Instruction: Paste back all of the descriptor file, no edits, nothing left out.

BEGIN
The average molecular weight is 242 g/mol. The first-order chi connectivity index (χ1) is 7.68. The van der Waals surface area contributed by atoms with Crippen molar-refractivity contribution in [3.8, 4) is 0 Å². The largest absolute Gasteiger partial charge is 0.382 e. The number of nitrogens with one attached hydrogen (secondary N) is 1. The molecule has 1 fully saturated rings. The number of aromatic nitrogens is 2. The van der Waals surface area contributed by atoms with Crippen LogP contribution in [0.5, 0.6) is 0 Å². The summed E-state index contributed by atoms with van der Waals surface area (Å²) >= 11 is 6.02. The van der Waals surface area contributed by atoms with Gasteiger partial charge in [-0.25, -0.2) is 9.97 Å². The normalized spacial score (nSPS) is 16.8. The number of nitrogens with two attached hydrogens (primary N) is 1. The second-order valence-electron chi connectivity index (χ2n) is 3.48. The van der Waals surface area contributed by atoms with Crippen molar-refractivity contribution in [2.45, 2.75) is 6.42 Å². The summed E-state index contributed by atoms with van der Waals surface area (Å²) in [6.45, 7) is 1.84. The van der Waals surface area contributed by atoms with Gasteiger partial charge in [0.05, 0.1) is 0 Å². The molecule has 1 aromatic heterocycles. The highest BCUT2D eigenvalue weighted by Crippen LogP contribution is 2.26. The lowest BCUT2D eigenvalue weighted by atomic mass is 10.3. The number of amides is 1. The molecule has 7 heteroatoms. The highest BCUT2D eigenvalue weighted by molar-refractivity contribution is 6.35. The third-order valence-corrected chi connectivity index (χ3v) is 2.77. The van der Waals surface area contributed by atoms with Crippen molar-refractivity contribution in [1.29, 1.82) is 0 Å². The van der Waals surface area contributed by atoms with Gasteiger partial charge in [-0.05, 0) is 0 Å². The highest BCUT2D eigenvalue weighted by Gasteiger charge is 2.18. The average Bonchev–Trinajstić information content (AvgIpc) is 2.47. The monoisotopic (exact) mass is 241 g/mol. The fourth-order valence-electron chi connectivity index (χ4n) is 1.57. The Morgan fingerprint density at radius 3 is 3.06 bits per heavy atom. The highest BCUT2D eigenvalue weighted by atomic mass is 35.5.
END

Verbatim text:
The average molecular weight is 242 g/mol. The first-order chi connectivity index (χ1) is 7.68. The van der Waals surface area contributed by atoms with Crippen molar-refractivity contribution in [3.8, 4) is 0 Å². The largest absolute Gasteiger partial charge is 0.382 e. The number of nitrogens with one attached hydrogen (secondary N) is 1. The molecule has 1 fully saturated rings. The number of aromatic nitrogens is 2. The van der Waals surface area contributed by atoms with Crippen LogP contribution in [0.5, 0.6) is 0 Å². The summed E-state index contributed by atoms with van der Waals surface area (Å²) >= 11 is 6.02. The van der Waals surface area contributed by atoms with Gasteiger partial charge in [-0.25, -0.2) is 9.97 Å². The normalized spacial score (nSPS) is 16.8. The number of nitrogens with two attached hydrogens (primary N) is 1. The second-order valence-electron chi connectivity index (χ2n) is 3.48. The van der Waals surface area contributed by atoms with Crippen molar-refractivity contribution in [2.45, 2.75) is 6.42 Å². The summed E-state index contributed by atoms with van der Waals surface area (Å²) in [6.45, 7) is 1.84. The van der Waals surface area contributed by atoms with Gasteiger partial charge in [0.05, 0.1) is 0 Å². The molecule has 1 aromatic heterocycles. The highest BCUT2D eigenvalue weighted by Crippen LogP contribution is 2.26. The lowest BCUT2D eigenvalue weighted by atomic mass is 10.3. The number of amides is 1. The molecule has 7 heteroatoms. The highest BCUT2D eigenvalue weighted by molar-refractivity contribution is 6.35. The third-order valence-corrected chi connectivity index (χ3v) is 2.77. The van der Waals surface area contributed by atoms with Crippen molar-refractivity contribution in [1.29, 1.82) is 0 Å². The van der Waals surface area contributed by atoms with Gasteiger partial charge in [-0.05, 0) is 0 Å². The highest BCUT2D eigenvalue weighted by Gasteiger charge is 2.18. The average Bonchev–Trinajstić information content (AvgIpc) is 2.47. The monoisotopic (exact) mass is 241 g/mol. The fourth-order valence-electron chi connectivity index (χ4n) is 1.57. The Morgan fingerprint density at radius 3 is 3.06 bits per heavy atom. The highest BCUT2D eigenvalue weighted by atomic mass is 35.5.